by Liz Walter
The other day I was teaching a lesson on things that make us afraid. We started by looking at the common ‘synonyms’ afraid, scared and frightened. One of the things I frequently do with my students is ask them for other words in the same word family because this is a skill they are likely to need in English exams.
It made me remember one of the most difficult aspects of English, which is that words which seem like synonyms can have important differences. For instance, we often teach our students about adjectives of feelings or emotions that can be formed with -ed to describe people and -ing to describe the things that cause the feelings and emotions.
Frightened and frightening are good examples:
The noises were frightening. / It was dark and I was frightened.
The storm was terrifying. / She’s terrified of dogs.
However, we do not use this pattern for scared or afraid. Something that makes us scared is scary and there is no related adjective for afraid:
The high waves were really scary. / He’s scared of the dark.
I’m afraid of flying.
Don’t shout – you’ll frighten the children.
The masks were designed to terrify their enemies.
However, there is no verb associated with afraid.
Scared, frightened, afraid and terrified are probably the most common adjectives to describe feeling fear, but if you want to broaden your vocabulary, there are many other useful alternatives.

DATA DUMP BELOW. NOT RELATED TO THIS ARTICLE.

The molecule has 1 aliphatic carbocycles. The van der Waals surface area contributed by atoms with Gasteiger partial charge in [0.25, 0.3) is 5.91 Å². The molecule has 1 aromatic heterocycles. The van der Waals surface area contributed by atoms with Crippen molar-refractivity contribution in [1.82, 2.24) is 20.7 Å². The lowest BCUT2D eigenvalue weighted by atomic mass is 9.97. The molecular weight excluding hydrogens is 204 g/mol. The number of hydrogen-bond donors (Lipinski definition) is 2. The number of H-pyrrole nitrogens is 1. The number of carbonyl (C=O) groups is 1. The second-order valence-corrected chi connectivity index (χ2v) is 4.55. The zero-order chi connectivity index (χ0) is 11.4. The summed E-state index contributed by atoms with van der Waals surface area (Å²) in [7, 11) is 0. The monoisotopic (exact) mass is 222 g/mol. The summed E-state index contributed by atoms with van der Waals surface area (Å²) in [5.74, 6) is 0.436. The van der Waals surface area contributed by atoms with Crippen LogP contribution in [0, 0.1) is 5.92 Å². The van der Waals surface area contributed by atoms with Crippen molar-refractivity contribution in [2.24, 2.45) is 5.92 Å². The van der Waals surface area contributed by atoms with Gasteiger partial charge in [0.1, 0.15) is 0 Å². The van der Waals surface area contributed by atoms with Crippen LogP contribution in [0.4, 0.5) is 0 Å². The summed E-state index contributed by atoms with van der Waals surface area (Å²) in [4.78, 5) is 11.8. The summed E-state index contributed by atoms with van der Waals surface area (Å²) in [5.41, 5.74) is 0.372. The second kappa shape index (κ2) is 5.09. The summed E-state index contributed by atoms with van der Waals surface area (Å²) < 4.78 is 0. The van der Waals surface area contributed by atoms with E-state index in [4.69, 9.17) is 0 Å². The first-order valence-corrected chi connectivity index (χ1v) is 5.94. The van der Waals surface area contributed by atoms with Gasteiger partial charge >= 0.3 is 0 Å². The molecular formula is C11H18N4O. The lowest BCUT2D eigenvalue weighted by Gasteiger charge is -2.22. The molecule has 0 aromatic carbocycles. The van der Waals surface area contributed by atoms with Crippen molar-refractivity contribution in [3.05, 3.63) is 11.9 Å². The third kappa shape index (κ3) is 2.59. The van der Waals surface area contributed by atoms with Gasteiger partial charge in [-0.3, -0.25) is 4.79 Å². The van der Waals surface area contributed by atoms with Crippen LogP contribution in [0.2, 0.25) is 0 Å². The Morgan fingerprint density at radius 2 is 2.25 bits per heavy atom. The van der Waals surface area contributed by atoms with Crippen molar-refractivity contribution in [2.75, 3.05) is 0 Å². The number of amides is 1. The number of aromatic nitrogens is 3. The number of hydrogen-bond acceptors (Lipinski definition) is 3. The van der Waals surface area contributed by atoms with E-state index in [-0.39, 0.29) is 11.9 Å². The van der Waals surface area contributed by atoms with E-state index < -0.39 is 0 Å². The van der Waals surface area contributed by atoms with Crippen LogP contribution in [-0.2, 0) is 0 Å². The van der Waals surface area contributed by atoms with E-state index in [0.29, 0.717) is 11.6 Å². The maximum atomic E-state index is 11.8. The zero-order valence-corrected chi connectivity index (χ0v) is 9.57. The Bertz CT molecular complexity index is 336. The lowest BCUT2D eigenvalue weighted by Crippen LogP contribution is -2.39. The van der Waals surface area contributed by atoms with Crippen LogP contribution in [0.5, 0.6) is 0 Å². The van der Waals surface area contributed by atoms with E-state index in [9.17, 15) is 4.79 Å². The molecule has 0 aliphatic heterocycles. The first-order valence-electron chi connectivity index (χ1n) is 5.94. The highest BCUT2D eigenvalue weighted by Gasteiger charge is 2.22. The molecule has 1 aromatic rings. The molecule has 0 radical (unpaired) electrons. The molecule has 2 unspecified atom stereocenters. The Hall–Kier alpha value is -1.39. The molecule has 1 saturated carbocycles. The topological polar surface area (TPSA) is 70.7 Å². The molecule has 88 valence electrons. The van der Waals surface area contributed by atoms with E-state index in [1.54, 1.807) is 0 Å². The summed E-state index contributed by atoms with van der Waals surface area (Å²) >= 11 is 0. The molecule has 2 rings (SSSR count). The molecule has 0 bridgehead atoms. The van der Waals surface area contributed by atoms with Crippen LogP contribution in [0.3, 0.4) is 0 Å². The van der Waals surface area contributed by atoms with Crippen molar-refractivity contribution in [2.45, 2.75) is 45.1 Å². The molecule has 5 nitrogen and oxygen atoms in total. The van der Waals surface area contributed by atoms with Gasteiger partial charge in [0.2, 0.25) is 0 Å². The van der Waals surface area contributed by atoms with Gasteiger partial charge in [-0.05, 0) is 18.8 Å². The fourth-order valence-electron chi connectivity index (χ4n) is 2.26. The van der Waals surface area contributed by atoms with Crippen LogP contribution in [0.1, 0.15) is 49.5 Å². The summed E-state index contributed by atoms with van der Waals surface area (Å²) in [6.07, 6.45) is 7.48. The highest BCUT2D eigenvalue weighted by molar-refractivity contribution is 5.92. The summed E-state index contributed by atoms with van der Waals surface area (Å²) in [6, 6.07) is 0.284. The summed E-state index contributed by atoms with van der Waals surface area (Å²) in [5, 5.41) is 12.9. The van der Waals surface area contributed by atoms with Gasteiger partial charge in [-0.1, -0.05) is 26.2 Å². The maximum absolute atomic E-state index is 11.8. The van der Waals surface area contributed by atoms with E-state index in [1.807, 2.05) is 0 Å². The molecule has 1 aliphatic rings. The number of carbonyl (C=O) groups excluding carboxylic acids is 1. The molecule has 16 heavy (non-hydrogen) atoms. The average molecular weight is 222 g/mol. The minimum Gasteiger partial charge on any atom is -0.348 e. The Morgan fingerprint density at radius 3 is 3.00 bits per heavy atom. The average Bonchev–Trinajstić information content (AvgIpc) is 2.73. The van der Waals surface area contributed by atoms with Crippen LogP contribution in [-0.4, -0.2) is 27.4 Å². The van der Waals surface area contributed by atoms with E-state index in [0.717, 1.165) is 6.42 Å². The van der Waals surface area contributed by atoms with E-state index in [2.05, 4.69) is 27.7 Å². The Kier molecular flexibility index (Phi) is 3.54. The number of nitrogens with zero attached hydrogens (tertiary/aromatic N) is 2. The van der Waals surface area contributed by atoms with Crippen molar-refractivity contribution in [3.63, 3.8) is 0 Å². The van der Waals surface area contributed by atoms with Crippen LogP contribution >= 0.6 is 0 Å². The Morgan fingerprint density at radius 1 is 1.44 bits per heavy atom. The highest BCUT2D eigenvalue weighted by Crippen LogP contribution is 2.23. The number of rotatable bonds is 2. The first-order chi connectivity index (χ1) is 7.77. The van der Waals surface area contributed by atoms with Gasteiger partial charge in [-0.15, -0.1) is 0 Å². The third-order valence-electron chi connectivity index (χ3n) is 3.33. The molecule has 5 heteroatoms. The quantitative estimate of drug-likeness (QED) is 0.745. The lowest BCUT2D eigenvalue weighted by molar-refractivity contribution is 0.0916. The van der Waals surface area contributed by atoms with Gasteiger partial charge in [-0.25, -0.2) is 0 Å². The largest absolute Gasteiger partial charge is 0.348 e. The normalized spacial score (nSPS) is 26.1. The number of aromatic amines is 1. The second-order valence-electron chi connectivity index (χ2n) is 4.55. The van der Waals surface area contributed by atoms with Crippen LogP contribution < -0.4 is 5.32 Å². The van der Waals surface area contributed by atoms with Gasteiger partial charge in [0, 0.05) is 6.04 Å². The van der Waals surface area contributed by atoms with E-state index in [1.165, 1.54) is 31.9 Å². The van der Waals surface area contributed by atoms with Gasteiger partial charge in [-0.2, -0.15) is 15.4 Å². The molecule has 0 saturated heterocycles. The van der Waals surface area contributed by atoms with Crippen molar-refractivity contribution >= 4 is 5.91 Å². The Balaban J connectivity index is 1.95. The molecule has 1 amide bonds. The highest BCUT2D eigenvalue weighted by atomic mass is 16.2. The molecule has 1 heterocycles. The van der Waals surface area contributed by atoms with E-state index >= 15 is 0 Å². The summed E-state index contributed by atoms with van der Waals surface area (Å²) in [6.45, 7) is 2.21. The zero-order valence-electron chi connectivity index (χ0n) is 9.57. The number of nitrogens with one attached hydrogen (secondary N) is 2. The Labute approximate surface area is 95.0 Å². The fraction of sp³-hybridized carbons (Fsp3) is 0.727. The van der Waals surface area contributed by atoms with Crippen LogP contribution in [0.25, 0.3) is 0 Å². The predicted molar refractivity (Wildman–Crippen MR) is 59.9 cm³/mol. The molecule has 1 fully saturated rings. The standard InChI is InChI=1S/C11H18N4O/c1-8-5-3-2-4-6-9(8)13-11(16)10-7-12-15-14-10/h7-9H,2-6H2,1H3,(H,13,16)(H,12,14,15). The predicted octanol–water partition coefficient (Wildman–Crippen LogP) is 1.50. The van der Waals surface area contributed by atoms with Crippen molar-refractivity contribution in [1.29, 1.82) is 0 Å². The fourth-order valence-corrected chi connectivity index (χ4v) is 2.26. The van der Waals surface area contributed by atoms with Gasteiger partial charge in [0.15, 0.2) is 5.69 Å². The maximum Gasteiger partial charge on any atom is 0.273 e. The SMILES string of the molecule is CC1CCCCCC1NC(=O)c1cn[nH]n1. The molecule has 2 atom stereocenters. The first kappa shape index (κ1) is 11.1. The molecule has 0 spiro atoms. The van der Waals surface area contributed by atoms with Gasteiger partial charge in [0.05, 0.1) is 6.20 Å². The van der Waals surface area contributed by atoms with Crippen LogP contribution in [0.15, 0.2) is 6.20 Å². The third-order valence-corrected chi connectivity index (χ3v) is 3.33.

Petrified is a very strong word, and also has the corresponding word petrifying:
Jumping out of the plane was petrifying. / I was absolutely petrified.
If someone is slightly afraid of something that is going to happen in the future, we could describe them as apprehensive. A timid person is shy and nervous, while a more negative word for someone who is not brave is cowardly, usually implying that they were too scared to do what was morally right.
Finally, there are several colourful idioms and phrases we use to describe feelings of fear. We can say that our hair stood on end, or that we were shaking in our shoes, quaking in our boots or shaking like a leaf. We can say that our heart was hammering, our heart was in our mouth or that we broke out in a cold sweat. For extreme and serious fear, we could say that our blood ran cold.